Itemised Breakdown of COVID-19-related Government Expenditure04 Apr 2022
Parliamentary Question by Mr Leong Mun Wai:
To ask the Minister for Finance (a) whether the breakdown of $100 billion COVID-19 related expenditure spent over the past two years mentioned in the Minister for Finance’s budget speech on 18 February 2022 is already publicly available; (b) whether the breakdown can be provided if not previously available; and (c) whether the object classes pertaining to the COVID-19 expenditure can be made available to the public.
Parliamentary Reply by Minister for Finance, Mr Lawrence Wong:
Amid the rapidly evolving COVID-19 situation, MOF has been releasing our COVID-19 spending breakdown at several platforms, using the latest available data at that point in time.
In every annual Budget Statement, the Minister for Finance accounts for the broad categories of expenditure, including the amounts committed for COVID-19 measures, either in the speech or as an annex to the Budget Statement. FY2020 and FY2021 saw COVID-19 measures introduced over multiple Budgets (5 Budgets in FY2020 and 3 Budgets in FY2021) to manage the rapidly evolving COVID-19 situation.
To find the FY2020 breakdown, Mr Leong may refer to the response to the PQ filed by Ms Foo Mee Har in January 2021 on how the $100 billion set aside to deal with the COVID-19 crisis was spent to support families, workers and businesses. We explained then that, of the $97.3 billion committed in FY2020, $13.8 billion was to support public health efforts, $73.5 billion was to protect livelihoods, through support for workers and businesses, and $10.0 billion was for direct social and household support.
We also provided our updated estimates to the Estimate Committee, which published its report in August 2021. In this public report, Mr Leong would be able to find the committed amounts across the FY2020 Budgets, as well as our revised estimates of COVID-19 spending based on the latest available information at that time, broken down into the specific expenditure items (e.g. Jobs Support Scheme, SGUnited Jobs and Skills Package and Jobs Growth Incentive). Our revised estimate of overall COVID-19 spending was around $70 billion in FY2020. As explained to the Estimates Committee, the Government had initially set aside loan capital in FY2020 in anticipation of a tight credit market. Eventually, the loan capital was not needed, as MAS, using its balance sheet, provided low-interest capital to participating financial institutions for ESG loans.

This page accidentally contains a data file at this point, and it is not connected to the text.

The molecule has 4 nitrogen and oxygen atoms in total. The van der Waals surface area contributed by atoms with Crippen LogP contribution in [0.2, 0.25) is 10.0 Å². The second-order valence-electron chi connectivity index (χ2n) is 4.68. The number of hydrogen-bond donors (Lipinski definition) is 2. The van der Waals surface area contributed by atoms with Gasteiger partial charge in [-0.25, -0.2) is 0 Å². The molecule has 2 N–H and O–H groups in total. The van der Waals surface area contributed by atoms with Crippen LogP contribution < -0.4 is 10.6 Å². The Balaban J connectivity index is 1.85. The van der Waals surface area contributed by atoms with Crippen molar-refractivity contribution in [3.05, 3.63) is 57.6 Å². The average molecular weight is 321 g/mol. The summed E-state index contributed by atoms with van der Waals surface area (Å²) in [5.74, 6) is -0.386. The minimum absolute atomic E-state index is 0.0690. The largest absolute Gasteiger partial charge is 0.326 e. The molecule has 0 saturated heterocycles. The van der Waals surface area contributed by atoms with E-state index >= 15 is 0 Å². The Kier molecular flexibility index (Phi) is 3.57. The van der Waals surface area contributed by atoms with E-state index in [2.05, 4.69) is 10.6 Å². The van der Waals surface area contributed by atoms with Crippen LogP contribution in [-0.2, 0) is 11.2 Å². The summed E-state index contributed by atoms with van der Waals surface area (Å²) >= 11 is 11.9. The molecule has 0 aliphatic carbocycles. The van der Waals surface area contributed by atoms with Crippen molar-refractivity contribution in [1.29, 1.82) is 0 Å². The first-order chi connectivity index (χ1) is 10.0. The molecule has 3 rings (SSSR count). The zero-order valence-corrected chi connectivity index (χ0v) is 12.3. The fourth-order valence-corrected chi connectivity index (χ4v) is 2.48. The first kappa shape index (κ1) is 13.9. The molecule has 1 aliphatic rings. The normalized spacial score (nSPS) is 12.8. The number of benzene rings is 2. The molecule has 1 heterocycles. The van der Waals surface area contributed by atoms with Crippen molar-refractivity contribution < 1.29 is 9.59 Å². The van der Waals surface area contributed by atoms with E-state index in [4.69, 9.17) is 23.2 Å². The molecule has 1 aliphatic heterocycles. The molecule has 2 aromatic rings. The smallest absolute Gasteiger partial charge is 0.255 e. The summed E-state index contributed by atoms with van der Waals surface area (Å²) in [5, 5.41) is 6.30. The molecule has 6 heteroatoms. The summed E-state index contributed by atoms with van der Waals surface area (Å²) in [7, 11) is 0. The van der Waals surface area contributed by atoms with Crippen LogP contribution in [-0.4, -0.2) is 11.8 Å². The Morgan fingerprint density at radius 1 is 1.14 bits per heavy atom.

Since then, actual FY2020 spending was lower than our revised estimate published in August 2021. However, the underutilisation was made up for in the COVID-19 Resilience Package at Budget 2021, and our support packages rolled out over the heightened alerts and Stabilisation Phase from May to December 2021. Based on our latest estimates, we can expect the overall spending on COVID-19 for FY2020 and FY2021 to be broadly similar to the Estimates Committee report in August 2021.
FY2021 has just come to a close. When the actual spending in FY2021 has been finalised and audited around 3Q 2022, we will again take stock of the actual COVID-19 spending.
Mr Leong also asked about the object classes for COVID-19 spending. The Government’s expenditure is broken down into object classes based on the nature of spending. The broad categories of object classes are expenditure on manpower, other operating expenditure, grants, and transfers. As the nature of Government spending is not only limited to COVID-19, the same object class serves multiple functions, besides COVID-19 management. For example, many of our public officers have incorporated COVID-related duties into their day-to-day responsibilities. It would therefore not be meaningful or practicable to break down the COVID-19 expenditure items by object classes.
If Mr Leong is asking for this information to assess the outcomes of the various measures taken to protect lives and livelihoods, he can refer to two reports on MOF’s website. The first interim report was released in February 2021, and the second in February 2022. The more recent report assesses how our COVID-19 measures mitigated the short-term impact of the COVID-19 crisis on the economy and health, and also helped prevent the longer-term loss of human capital.